Former Harvard Law School professor, bankruptcy law expert and consumer advocate Elizabeth Warren helped start the Consumer Financial Protection Bureau.
And then Wall Street and Senate Republicans joined forces to prevent President Obama from naming her as its first director.
That may be a fight the banks and the GOP come to regret.
You see, Warren turned around and ran for the U.S. Senate, handily beating incumbent Republican Scott Brown of Massachusetts.
Now, Warren is set to take a seat on Senate Banking Committee when she takes office this month.
That's right, an intelligent, fierce consumer advocate who understands both the financial industry and the legislative world is going to have a great seat from which to carefully scrutinize the big banks.
And a woman besides!
|$536 million||Amount three credit card issuers will pay for misleading consumers about products as a result of CFPB enforcement.|
|74,000||Number of complaints the bureau has received in 2012 regarding mortgages, credit cards and other consumer products.|
|1.4 million||Number of consumers who have seen "remedial relief" based on actions against credit card, credit reporting and mortgage markets|
Excuse me. I have to do my happy dance.
Warren is an expert in consumer protection and an advocate for fair, clear rules, when it comes to mortgages and credit cards.
She chaired the five-member congressional oversight panel that monitored the bank bailout, as well as consumer lending, foreclosure prevention, the automotive industry bailout and bank stress tests.
Warren was an early advocate for the Consumer Financial Protection Bureau, signed into law as the centerpiece of the big Wall Street reform law, the Dodd-Frank Act in 2010.
Republicans and financial industry executives weren't thrilled about Dodd-Frank, which was written in response to the financial crisis and attempts to rein in financial-industry excess.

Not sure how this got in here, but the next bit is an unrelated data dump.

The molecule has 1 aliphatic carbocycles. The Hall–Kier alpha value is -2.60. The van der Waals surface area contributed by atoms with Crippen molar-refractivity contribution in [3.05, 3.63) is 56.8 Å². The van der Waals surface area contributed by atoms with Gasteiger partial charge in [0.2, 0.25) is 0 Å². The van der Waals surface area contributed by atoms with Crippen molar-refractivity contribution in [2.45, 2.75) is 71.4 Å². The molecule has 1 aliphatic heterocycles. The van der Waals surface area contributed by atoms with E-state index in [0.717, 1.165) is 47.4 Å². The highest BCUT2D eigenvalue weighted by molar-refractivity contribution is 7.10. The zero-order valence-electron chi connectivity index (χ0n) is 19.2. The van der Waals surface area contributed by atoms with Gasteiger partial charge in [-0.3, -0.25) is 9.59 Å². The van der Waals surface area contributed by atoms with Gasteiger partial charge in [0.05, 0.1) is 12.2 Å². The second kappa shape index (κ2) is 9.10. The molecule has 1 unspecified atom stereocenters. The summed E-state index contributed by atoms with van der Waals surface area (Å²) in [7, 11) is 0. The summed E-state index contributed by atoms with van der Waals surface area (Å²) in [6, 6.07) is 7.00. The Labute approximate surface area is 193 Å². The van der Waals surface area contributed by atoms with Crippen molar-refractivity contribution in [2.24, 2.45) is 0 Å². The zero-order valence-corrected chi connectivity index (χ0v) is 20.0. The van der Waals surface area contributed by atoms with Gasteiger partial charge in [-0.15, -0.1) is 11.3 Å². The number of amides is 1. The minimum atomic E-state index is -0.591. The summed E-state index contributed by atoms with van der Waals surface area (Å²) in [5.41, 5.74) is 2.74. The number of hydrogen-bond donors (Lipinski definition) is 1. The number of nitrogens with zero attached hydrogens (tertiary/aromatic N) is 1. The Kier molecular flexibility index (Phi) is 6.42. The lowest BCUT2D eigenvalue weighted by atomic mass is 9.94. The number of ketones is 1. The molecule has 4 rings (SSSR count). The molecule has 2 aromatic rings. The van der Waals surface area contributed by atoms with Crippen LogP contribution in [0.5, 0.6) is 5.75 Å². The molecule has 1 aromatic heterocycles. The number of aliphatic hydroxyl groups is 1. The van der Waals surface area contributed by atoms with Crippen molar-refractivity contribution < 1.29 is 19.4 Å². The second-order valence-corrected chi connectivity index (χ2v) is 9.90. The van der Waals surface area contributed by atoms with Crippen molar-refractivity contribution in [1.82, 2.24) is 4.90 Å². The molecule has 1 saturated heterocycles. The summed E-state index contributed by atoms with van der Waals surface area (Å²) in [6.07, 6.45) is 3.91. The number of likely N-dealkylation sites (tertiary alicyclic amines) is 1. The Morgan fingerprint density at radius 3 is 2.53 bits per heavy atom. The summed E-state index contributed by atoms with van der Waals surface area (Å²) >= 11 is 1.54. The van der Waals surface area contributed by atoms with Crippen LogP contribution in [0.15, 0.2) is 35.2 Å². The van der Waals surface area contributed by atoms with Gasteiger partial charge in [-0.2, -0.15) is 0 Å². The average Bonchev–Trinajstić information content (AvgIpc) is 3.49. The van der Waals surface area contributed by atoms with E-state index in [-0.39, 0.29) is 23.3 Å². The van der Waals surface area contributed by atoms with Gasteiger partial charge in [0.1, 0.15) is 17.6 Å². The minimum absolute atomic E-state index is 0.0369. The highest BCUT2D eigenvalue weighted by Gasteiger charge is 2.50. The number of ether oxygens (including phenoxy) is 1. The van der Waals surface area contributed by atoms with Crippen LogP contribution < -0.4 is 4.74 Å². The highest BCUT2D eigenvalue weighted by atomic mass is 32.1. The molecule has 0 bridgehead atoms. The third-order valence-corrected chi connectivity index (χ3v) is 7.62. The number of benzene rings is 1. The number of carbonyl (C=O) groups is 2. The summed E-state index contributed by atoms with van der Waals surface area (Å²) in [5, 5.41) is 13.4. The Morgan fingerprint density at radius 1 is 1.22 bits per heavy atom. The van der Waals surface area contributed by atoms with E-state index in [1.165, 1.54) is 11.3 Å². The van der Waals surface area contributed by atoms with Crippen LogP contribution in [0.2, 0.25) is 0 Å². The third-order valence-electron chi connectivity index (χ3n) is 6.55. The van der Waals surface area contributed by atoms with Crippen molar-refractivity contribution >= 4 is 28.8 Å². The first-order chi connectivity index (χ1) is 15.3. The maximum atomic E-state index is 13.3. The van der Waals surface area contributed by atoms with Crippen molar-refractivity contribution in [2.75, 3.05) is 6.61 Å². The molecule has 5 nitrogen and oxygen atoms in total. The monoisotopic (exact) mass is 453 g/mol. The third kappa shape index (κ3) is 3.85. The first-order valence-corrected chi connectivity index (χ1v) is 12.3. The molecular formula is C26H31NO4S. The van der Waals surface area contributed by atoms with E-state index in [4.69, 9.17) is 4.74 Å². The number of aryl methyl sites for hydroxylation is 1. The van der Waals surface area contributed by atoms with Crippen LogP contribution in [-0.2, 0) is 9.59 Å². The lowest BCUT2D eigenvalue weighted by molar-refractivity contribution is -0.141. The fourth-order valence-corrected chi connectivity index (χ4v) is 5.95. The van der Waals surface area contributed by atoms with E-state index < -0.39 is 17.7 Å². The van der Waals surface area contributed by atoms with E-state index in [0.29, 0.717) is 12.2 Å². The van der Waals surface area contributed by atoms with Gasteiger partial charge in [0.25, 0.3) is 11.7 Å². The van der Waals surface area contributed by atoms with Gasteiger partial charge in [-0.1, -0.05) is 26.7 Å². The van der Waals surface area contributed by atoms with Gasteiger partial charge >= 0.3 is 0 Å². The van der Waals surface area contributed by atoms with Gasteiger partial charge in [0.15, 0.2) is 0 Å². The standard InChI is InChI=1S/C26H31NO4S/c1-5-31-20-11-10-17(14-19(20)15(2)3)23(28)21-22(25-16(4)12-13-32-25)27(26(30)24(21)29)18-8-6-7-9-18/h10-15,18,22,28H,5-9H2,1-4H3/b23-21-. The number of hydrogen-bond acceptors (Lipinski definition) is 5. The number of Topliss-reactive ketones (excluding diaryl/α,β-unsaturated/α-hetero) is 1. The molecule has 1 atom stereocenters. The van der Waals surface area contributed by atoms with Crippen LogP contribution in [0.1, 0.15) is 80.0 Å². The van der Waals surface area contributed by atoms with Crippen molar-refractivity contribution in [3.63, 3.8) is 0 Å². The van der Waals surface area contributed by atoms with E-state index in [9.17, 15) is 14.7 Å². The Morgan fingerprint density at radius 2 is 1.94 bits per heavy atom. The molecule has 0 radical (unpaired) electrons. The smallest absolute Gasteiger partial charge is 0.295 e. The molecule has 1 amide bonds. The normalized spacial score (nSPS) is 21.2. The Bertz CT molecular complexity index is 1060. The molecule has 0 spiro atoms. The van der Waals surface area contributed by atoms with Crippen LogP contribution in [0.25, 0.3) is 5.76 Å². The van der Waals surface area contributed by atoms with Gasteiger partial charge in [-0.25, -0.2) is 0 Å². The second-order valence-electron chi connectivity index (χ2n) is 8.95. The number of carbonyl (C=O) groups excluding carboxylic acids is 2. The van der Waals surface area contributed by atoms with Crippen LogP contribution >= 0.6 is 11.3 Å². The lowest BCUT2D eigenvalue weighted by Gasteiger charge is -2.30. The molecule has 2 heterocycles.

They liked Warren even less.
She spent a year working to create the new bureau, and consumer advocacy groups wanted Obama to nominate her as its first permanent director. She lost that chance because the financial industry and the Republicans they funded thought she'd be too zealous a regulator.
From their point of view, they were probably right.
As second choices go, Warren's new job is pretty fine. Arguably, this gives her even more power than she would have had as head of the consumer bureau.
On the Senate Banking Committee, Warren can work to protect the bureau she started.
She'll also be able to push for implementation of the Dodd-Frank Act and work against revisions and attempts to repeal sections of the statute, all of which would weaken it.
Warren is also likely to support the Volcker rule, a section of the Dodd-Frank Act that would prevent banks from making speculative investments that don't benefit their clients.
The rule is named for Paul Volcker, who served as chairman of the Federal Reserve and is convinced that bank speculation helped cause the financial meltdown.
The Volcker rule would prevent big investment banks from using their own money to trade stocks and derivatives. It would also sharply limit banks' ability to own or invest in hedge funds or private equity funds, and would limit the amount of liability that the biggest financial institutions can hold.
The same big investment banks would like it very much if the Volcker rule went away. Trading the house's money, as well as investing in or owning hedge funds or private equity funds, are great ways to make a lot of money — when they don't crash and burn.
Some lawmakers aren't familiar with the financial world, a Byzantine place with its own customs, populated by natives who are mostly men, talking loudly and moving fast. Those same lawmakers may feel intimidated by that world and its inhabitants.
"Intimidated" isn't the word that comes to mind as I look at Warren's professional life. She clearly understands both the new legislation and the world it affects, and her history suggests that she won't be shy about using her new committee power to push for rules that she thinks will benefit American consumers.
In the end, Wall Street and the Republicans may wish that they'd just let her have the first job she wanted.
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